Water Departments Must Notify Owners of Service Lines that Contain Lead
Starting this month, water departments throughout Michigan are now required to research and notify property owners if a record search within the department finds their property is serviced by a service line that contains lead. A service line connects the main water line in the street to the house. The Grand Rapids Water System has informed the RPOA that owners will begin receiving a notice this week (February 10, 2020) and in coming weeks.
Here are a few Q&A’s that we anticipate will arise as a result of this notice:
Do I have to replace my water service line if the department indicates it contains lead? No. There is no mandate that you must replace the service line. However, there are funds available to replace the line to your property during replacement of the main lines in front of your property. For more information on this and other possible financing options to replace lines, contact the Grand Rapids Water System at 616-456-3000. If you get a chance to inexpensively replace a water line, the RPOA recommends doing so to eliminate a source of possible lead exposure to young children.
Do I have to tell my tenants if I learn that the service line contains lead? Yes. State rules and laws require the rental property owner to disclosure the existence of the line to the tenant AND any future tenant. The RPOA recommends a separate lead disclosure form for this purpose. The disclosure should be made as soon as possible once you’ve received notice from the water system department.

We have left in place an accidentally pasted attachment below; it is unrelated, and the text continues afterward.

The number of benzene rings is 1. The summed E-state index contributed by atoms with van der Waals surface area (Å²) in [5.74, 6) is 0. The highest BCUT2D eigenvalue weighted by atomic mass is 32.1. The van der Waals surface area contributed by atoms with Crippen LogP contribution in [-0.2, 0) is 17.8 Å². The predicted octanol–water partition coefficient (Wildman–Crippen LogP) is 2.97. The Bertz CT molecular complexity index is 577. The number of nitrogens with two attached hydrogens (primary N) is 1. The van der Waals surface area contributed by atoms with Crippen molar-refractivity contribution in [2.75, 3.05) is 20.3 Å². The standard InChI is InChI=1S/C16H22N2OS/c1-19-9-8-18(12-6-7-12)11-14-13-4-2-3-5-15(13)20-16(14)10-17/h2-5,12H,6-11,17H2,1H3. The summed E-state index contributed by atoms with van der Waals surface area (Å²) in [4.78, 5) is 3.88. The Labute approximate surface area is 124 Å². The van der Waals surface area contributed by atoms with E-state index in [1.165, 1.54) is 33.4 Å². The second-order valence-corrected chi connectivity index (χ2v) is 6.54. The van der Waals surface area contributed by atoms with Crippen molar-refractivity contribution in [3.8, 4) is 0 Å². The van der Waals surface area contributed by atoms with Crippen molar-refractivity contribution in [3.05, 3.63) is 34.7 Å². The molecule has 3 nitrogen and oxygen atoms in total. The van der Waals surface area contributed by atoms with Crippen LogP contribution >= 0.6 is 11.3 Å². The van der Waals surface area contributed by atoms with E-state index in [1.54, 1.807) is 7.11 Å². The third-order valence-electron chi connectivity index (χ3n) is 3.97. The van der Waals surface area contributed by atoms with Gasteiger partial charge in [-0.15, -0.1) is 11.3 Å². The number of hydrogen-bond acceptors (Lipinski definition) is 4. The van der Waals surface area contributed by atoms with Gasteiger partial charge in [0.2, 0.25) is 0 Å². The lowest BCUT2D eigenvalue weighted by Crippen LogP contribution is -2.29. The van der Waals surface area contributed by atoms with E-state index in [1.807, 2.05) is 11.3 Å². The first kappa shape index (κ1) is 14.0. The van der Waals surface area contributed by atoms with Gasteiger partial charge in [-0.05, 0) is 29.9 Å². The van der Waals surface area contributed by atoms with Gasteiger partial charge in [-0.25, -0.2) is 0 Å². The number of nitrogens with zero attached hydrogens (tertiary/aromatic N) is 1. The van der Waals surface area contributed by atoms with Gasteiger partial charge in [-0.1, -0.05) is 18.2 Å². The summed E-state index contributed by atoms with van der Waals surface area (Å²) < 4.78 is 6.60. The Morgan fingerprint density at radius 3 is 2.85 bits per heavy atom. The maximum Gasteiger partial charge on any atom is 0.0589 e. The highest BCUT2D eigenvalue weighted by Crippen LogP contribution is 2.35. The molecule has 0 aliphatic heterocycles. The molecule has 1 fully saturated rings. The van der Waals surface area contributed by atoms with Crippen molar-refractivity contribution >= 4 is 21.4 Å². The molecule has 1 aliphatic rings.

Should I give my tenants information on what to do if I don’t replace the service line? Yes. The RPOA recommends that you explain the techniques that can significantly reduce the possibility of lead poisoning due to a service line. Lead poisoning from a water source is rare—except in the unusual circumstances as experienced in Flint, Michigan. It is recommended that your tenants do the following to avoid contamination with lead:
- Run the cold water tap for at least 5 minutes. Use only cold water for drinking and baby formula preparation – lead dissolves more easily in hot water.
- Remove your faucet aerators – the small attachment at the tip of the faucet that filters and softens the flow of water – at least once a month and clean them out. Small particles may accumulate in the screens.
Should I be concerned about other plumbing in my rentals that might contain lead? Maybe. Since lead poisoning is rarely caused by plumbing within a property, an immediate replacement is probably not needed. However, if you have the chance to replace old lines that are made of lead or contain lead, it is advisable to do so. A licensed plumber can inspect and tell you whether or not you have lead pipes. (As long as they can see them.)
Does this apply to owner-occupied housing? Yes. Rentals are not being singled out. All properties must be researched by the water department and–where lead is found–disclosed to the owner.
Still have questions? Feel free to call the RPOA at 616-454-3385.